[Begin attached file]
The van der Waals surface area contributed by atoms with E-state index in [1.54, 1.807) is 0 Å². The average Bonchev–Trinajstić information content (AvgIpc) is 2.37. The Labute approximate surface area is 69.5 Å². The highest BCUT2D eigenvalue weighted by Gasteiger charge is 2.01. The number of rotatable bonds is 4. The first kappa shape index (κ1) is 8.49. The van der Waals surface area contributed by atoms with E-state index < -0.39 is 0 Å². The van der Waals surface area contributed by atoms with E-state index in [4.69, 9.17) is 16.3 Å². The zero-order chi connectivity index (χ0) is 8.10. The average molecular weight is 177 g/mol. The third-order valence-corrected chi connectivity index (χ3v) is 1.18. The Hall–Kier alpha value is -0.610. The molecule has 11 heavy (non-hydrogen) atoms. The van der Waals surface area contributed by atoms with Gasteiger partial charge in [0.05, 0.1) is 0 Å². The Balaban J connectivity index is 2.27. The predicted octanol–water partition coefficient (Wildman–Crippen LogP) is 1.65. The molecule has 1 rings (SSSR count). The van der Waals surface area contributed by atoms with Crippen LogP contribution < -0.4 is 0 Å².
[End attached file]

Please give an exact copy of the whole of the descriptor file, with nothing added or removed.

The van der Waals surface area contributed by atoms with E-state index in [1.54, 1.807) is 0 Å². The average Bonchev–Trinajstić information content (AvgIpc) is 2.37. The Labute approximate surface area is 69.5 Å². The highest BCUT2D eigenvalue weighted by Gasteiger charge is 2.01. The number of rotatable bonds is 4. The first kappa shape index (κ1) is 8.49. The van der Waals surface area contributed by atoms with E-state index < -0.39 is 0 Å². The van der Waals surface area contributed by atoms with E-state index in [4.69, 9.17) is 16.3 Å². The zero-order chi connectivity index (χ0) is 8.10. The average molecular weight is 177 g/mol. The third-order valence-corrected chi connectivity index (χ3v) is 1.18. The Hall–Kier alpha value is -0.610. The molecule has 11 heavy (non-hydrogen) atoms. The van der Waals surface area contributed by atoms with Gasteiger partial charge in [0.05, 0.1) is 0 Å². The Balaban J connectivity index is 2.27. The predicted octanol–water partition coefficient (Wildman–Crippen LogP) is 1.65. The molecule has 1 rings (SSSR count). The van der Waals surface area contributed by atoms with Crippen LogP contribution < -0.4 is 0 Å².